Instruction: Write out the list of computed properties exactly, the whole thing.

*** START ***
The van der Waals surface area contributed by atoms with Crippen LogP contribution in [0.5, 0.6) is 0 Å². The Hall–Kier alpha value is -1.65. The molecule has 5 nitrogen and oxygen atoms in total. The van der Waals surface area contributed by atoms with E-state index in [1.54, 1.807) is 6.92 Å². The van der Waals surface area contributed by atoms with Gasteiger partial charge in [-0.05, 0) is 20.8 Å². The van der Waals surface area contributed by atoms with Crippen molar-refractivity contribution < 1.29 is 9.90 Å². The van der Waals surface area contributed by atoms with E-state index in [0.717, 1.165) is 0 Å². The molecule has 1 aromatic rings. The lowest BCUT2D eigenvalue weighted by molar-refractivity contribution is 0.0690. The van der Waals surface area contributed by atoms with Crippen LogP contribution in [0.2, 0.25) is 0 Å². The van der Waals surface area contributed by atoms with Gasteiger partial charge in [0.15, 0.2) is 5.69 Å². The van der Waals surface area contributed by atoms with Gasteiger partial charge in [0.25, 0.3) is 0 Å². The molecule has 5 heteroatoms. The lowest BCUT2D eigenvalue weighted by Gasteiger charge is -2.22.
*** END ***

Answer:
The van der Waals surface area contributed by atoms with Crippen LogP contribution in [0.5, 0.6) is 0 Å². The Hall–Kier alpha value is -1.65. The molecule has 5 nitrogen and oxygen atoms in total. The van der Waals surface area contributed by atoms with E-state index in [1.54, 1.807) is 6.92 Å². The van der Waals surface area contributed by atoms with Gasteiger partial charge in [-0.05, 0) is 20.8 Å². The van der Waals surface area contributed by atoms with Crippen molar-refractivity contribution < 1.29 is 9.90 Å². The van der Waals surface area contributed by atoms with E-state index in [0.717, 1.165) is 0 Å². The molecule has 1 aromatic rings. The lowest BCUT2D eigenvalue weighted by molar-refractivity contribution is 0.0690. The van der Waals surface area contributed by atoms with Crippen LogP contribution in [0.2, 0.25) is 0 Å². The van der Waals surface area contributed by atoms with Gasteiger partial charge in [0.15, 0.2) is 5.69 Å². The van der Waals surface area contributed by atoms with Gasteiger partial charge in [0.25, 0.3) is 0 Å². The molecule has 5 heteroatoms. The lowest BCUT2D eigenvalue weighted by Gasteiger charge is -2.22.